A Tax on Free Campus Parking?

Rick Seltzer:

If you park at no charge in the university lot in front of your campus office, you might be sticking your employer with a tax bill without even knowing it.

Or maybe you ride public transportation to work at an urban college. You purchase your metro pass using money from your paycheck that’s routed to a pretax account instead of your taxed paycheck. You also might be unknowingly leaving your employer holding a new tax bill.
Colleges and universities are facing possible new tax bills like these, plus a dizzying number of questions about how and when they should be calculated, in the wake of the Republican tax-reform package signed into law at the end of last year. Even seven months after President Trump etched his signature onto the bill, institutions have little guidance on what, specifically, they will be paying.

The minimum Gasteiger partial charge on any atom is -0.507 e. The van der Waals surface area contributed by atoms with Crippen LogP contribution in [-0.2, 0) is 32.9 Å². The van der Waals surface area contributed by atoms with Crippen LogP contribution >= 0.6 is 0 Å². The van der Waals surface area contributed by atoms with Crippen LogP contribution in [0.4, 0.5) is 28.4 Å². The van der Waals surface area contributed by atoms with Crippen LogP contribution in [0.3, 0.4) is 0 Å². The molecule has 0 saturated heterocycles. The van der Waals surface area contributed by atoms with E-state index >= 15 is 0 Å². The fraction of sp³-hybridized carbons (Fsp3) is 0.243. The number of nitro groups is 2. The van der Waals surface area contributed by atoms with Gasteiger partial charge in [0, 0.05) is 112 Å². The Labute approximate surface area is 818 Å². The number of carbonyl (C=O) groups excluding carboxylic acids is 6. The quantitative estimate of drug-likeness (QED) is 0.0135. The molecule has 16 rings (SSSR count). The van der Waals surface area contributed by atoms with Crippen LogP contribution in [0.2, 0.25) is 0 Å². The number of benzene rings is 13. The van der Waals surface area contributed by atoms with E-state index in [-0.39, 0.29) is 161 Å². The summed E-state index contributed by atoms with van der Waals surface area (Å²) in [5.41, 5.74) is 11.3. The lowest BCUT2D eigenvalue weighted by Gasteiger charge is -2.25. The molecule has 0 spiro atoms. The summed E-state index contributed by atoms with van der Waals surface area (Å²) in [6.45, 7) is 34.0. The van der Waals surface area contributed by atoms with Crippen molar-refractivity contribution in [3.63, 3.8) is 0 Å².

The uncertainty was clear Sunday at the National Association of College and University Business Officers annual meeting. A tax update session seemed to raise more questions than answers about a host of issues, including unrelated business income taxes on employee parking, transit benefits and the sections of the new tax code covering them.

Experts made clear that colleges aren’t blaming employees for tax law changes they couldn’t control. Still, they warned that under some interpretations, universities might have to pay taxes on employee parking benefits even if they don’t charge anyone to park in lots at all. They worry the law will be interpreted to say that employers have to pay taxes on the amount they spend to maintain one of their parking lots where they reserve spaces for employees — like money paid to pave or plow.

A controversy arose a few years ago regarding the free parking provided to Madison School District administrators. I don’t know if this practice continues.